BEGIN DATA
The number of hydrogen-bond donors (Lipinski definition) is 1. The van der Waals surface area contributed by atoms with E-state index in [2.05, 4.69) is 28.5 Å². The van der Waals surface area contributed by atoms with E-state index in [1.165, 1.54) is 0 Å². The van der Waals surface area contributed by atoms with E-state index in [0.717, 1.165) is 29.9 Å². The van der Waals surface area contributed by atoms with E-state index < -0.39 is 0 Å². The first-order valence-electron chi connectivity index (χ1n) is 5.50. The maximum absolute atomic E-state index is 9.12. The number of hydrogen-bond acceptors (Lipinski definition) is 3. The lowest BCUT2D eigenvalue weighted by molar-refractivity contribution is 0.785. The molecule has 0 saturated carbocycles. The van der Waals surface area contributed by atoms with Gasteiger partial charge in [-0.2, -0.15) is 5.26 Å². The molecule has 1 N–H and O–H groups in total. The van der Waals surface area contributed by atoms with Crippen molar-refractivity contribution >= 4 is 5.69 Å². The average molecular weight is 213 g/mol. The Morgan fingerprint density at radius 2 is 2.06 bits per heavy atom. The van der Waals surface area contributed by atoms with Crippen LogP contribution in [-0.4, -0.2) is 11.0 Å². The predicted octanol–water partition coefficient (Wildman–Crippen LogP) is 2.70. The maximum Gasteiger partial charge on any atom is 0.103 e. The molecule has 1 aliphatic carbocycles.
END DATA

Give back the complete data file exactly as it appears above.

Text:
The number of hydrogen-bond donors (Lipinski definition) is 1. The van der Waals surface area contributed by atoms with E-state index in [2.05, 4.69) is 28.5 Å². The van der Waals surface area contributed by atoms with E-state index in [1.165, 1.54) is 0 Å². The van der Waals surface area contributed by atoms with E-state index in [0.717, 1.165) is 29.9 Å². The van der Waals surface area contributed by atoms with E-state index < -0.39 is 0 Å². The first-order valence-electron chi connectivity index (χ1n) is 5.50. The maximum absolute atomic E-state index is 9.12. The number of hydrogen-bond acceptors (Lipinski definition) is 3. The lowest BCUT2D eigenvalue weighted by molar-refractivity contribution is 0.785. The molecule has 0 saturated carbocycles. The van der Waals surface area contributed by atoms with Gasteiger partial charge in [-0.2, -0.15) is 5.26 Å². The molecule has 1 N–H and O–H groups in total. The van der Waals surface area contributed by atoms with Crippen molar-refractivity contribution >= 4 is 5.69 Å². The average molecular weight is 213 g/mol. The Morgan fingerprint density at radius 2 is 2.06 bits per heavy atom. The van der Waals surface area contributed by atoms with Crippen LogP contribution in [-0.4, -0.2) is 11.0 Å². The predicted octanol–water partition coefficient (Wildman–Crippen LogP) is 2.70. The maximum Gasteiger partial charge on any atom is 0.103 e. The molecule has 1 aliphatic carbocycles.